Prose or poetry?  Combined with imagery and music, it becomes cinema, or rather, Terry’s vision of it.  And if there is a single compliment that one cannot avoid giving him, it is that he has stayed true to it, and will likely never break until his body becomes free of the soul in need.


To Live and Die on Spring Break

Spring Breakers (2013)     ★★★★ 1/2

Written & Directed by Harmony Korine (A24)

If you were to have told me that the most compelling film of early 2013 would star Selena Gomez, Vanessa Hudgens, Ashley Benson, and Rachel Korine, I would’ve asked you to stop trolling. But that, to use an overused internet term, is an accurate description of what indie filmmaker Harmony Korine has accomplished with his first “mainstream” movie, being marketed to the same audience that craves a romanticism of teenage debauchery in the blindingly stupid genre of Project X and 21 and Over, when in fact, it is an extremely dark satire of an equally tiresome pop culture, one that praises the primitive extremes we dream of throughout young adulthood. Many will be baffled, while Korine, meanwhile, cashes a substantial check for his film made with a mere $5 million.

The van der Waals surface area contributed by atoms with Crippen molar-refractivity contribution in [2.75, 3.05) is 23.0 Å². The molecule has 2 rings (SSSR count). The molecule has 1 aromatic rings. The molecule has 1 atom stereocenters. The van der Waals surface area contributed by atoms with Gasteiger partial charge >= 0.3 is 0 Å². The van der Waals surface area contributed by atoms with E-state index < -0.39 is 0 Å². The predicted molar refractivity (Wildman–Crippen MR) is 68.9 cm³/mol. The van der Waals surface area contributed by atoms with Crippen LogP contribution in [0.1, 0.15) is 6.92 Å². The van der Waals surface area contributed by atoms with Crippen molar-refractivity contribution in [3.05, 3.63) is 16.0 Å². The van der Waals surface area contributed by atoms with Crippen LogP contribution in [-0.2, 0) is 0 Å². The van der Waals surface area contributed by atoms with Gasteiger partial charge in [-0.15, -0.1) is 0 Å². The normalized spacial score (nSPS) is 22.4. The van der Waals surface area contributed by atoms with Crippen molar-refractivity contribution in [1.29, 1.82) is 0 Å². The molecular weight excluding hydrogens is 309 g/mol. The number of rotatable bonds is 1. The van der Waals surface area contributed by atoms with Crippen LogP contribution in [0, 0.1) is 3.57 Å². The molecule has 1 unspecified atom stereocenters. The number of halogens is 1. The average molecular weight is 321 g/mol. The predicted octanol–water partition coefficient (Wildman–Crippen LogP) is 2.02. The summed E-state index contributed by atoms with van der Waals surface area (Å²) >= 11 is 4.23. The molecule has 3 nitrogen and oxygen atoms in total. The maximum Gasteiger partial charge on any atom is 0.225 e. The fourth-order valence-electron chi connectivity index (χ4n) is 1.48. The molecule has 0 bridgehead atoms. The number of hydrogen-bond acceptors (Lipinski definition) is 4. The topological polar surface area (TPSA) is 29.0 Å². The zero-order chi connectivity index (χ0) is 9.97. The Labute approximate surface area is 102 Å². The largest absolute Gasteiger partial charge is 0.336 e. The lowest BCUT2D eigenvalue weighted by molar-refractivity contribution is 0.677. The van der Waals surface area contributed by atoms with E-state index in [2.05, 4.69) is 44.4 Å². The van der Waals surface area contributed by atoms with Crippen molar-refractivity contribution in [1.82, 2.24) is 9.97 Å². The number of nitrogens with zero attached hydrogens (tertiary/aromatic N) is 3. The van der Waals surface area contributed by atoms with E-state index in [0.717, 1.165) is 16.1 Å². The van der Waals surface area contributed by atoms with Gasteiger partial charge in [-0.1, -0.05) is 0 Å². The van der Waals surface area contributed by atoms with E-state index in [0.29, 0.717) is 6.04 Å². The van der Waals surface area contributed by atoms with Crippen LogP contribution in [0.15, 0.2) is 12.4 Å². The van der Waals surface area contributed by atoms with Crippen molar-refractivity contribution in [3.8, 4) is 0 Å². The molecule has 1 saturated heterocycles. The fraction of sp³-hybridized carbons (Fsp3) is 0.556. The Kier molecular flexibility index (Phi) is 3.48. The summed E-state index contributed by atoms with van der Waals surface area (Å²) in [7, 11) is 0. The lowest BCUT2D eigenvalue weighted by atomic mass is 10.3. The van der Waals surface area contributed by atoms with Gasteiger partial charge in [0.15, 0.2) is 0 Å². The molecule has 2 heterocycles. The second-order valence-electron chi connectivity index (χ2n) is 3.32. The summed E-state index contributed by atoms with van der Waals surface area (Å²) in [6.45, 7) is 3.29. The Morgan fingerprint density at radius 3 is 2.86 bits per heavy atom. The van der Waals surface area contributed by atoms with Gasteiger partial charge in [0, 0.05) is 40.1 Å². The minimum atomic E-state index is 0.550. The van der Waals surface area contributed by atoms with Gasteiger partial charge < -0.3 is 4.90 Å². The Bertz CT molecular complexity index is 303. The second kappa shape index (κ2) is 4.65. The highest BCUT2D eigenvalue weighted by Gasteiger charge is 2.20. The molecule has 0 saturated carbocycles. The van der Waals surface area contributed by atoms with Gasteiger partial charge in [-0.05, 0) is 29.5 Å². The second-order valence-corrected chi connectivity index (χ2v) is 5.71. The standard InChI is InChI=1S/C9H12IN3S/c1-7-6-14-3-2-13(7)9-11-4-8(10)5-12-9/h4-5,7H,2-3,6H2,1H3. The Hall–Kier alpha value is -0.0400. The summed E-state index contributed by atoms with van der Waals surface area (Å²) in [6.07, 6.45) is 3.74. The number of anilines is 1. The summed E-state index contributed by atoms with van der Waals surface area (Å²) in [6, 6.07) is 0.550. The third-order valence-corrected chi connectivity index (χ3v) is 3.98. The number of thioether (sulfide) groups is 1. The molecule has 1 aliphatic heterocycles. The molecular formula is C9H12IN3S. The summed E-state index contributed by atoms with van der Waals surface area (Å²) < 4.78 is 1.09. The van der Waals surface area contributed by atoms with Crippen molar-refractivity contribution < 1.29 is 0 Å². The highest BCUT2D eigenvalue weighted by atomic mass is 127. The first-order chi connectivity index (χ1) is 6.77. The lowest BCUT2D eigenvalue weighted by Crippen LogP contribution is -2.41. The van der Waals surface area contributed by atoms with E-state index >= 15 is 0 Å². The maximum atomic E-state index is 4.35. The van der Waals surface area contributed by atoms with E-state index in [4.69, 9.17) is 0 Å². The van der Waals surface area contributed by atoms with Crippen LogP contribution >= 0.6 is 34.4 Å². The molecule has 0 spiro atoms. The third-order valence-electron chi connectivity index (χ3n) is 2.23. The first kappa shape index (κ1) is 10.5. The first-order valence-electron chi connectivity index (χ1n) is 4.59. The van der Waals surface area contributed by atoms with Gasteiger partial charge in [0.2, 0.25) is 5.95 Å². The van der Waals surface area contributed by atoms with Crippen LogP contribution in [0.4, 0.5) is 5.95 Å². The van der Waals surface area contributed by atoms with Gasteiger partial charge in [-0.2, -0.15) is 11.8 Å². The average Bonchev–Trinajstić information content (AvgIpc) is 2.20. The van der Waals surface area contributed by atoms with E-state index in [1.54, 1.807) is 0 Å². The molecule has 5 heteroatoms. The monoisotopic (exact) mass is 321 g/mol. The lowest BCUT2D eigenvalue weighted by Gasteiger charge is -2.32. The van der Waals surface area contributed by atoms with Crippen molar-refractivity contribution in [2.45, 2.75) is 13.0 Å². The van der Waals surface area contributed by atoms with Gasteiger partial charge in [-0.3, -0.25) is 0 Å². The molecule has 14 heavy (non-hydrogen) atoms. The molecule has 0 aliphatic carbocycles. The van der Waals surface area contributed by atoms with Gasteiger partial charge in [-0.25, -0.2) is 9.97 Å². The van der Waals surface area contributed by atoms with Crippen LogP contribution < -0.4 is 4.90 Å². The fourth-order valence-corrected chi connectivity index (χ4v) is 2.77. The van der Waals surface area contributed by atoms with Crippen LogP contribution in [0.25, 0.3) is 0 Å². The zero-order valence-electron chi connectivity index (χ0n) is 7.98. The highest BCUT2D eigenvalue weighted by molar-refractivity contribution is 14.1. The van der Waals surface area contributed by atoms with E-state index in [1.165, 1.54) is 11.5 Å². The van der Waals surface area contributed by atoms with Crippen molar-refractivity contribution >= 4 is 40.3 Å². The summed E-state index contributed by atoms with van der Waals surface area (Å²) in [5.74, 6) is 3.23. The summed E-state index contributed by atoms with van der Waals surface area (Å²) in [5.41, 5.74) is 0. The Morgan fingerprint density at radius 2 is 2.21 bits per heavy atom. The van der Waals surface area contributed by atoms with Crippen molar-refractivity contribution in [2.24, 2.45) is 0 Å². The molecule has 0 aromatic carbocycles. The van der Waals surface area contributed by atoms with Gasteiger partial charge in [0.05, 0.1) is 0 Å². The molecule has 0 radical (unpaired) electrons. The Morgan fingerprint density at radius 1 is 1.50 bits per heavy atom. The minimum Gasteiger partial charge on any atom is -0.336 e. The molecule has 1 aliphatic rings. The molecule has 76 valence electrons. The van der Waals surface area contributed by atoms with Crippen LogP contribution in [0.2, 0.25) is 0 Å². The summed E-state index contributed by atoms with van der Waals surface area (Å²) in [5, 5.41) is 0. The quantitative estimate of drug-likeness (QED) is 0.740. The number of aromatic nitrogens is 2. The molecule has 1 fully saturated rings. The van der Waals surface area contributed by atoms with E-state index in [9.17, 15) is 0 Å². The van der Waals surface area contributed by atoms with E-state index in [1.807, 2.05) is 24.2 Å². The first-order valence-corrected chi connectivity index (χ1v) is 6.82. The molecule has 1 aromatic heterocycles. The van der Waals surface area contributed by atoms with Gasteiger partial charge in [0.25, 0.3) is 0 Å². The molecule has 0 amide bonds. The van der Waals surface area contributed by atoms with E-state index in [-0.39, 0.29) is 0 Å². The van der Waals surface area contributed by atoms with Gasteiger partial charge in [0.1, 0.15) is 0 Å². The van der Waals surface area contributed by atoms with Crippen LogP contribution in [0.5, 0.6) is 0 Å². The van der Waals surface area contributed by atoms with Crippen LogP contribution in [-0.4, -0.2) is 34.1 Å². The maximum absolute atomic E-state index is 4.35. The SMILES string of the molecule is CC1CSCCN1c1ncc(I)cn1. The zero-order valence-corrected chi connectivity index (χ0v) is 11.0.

What Spring Breakers essentially does is take the party-centric insanity viewers come to expect, turn it up to unprecedented extremes, and place it within a decisively artful piece of exploitation cinema. This is accomplished through snatching the young actresses that the filmmakers have devilishly stolen from Disney fare, manipulating them for an exploration of the overused “good girls gone bad” mantra, and instead of including them in a setting of the lighthearted escapism associated with such films, dropping them in a cinematic hell; a candy-colored funhouse of drugs, sex, alcohol, and soon enough, bullets that tear flesh and spill blood. The tone often feels reminiscent of Nicolas Winding Refn’s Drive, which is in part due to the unsettling, electronica score by Cliff Martinez, while as obligation, Skrillex and Britney Spears also make key contributions.

This music carries us through the shockingly hedonistic “spring break” of four college girls, who rob a diner in order to obtain enough cash for the greatest week of their lives. They are shallow and trashy, with the slight exception of Gomez as a churchgoing babe named Faith (you may now begin to see how this film gets its kicks). In fact, they seem so desensitized to party culture that the violent, way illegal “next step” seems like no big deal; knocking off a restaurant comes naturally, almost as if they have become so accustomed to the viewing of such material as Project X that it has now taken form in their own lives. They almost seem to recognize they are in a movie, and strut their “nothing is off limits” mentality for our own sick amusement.